- Guns were the weapon of choice in nearly seven out of every 10 domestic killings of women over the past decade, but South Carolina lawmakers have blocked efforts to keep firearms out of the hands of abusers. Unlike South Carolina, more than two-thirds of all states bar batterers facing restraining orders from having firearms, and about half of those allow or require police to seize guns when they respond to domestic violence complaints.
- Abusers get out of jail quickly because of low bail requirements. Some states, including Maryland and Connecticut, screen domestic cases to determine which offenders pose the most danger to their victims. South Carolina doesn’t do this.
- Domestic abusers often are diverted to anger-management programs rather than jail even though many experts agree that they don’t work. In Charleston, authorities hauled one young man into court in March after he failed to complete his anger-management program. His excuse: He had missed his appointments because he had been jailed again for breaking into his girlfriend’s home and beating her.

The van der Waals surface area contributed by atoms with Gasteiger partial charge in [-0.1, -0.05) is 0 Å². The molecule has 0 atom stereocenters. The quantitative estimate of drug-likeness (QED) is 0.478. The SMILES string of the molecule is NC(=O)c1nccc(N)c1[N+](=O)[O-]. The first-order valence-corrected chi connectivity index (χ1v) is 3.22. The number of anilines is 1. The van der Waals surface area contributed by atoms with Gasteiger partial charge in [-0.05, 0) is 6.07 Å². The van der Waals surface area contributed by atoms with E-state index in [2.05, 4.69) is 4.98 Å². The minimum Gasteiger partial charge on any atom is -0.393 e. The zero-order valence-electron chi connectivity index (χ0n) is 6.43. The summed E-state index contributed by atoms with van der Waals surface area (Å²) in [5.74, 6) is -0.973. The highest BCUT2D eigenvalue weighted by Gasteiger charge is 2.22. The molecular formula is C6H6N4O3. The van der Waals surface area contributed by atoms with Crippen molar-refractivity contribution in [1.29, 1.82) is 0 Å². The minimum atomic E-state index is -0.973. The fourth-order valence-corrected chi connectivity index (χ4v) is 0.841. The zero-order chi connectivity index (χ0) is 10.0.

- Victims are encouraged to seek orders of protection, but the orders lack teeth, and the state has no central means to alert police that an order exists. Take the case of 46-year-old Robert Irby, who still had the restraining order paperwork in his hand the day he confessed to stalking and killing his ex-girlfriend in Greer in 2010. He gunned her down outside her home the day after he learned about the order.
- The vast majority of states have fatality-review teams in place that study domestic killings for patterns and lessons that can be used to prevent future violence. South Carolina is one of only nine states without such a team.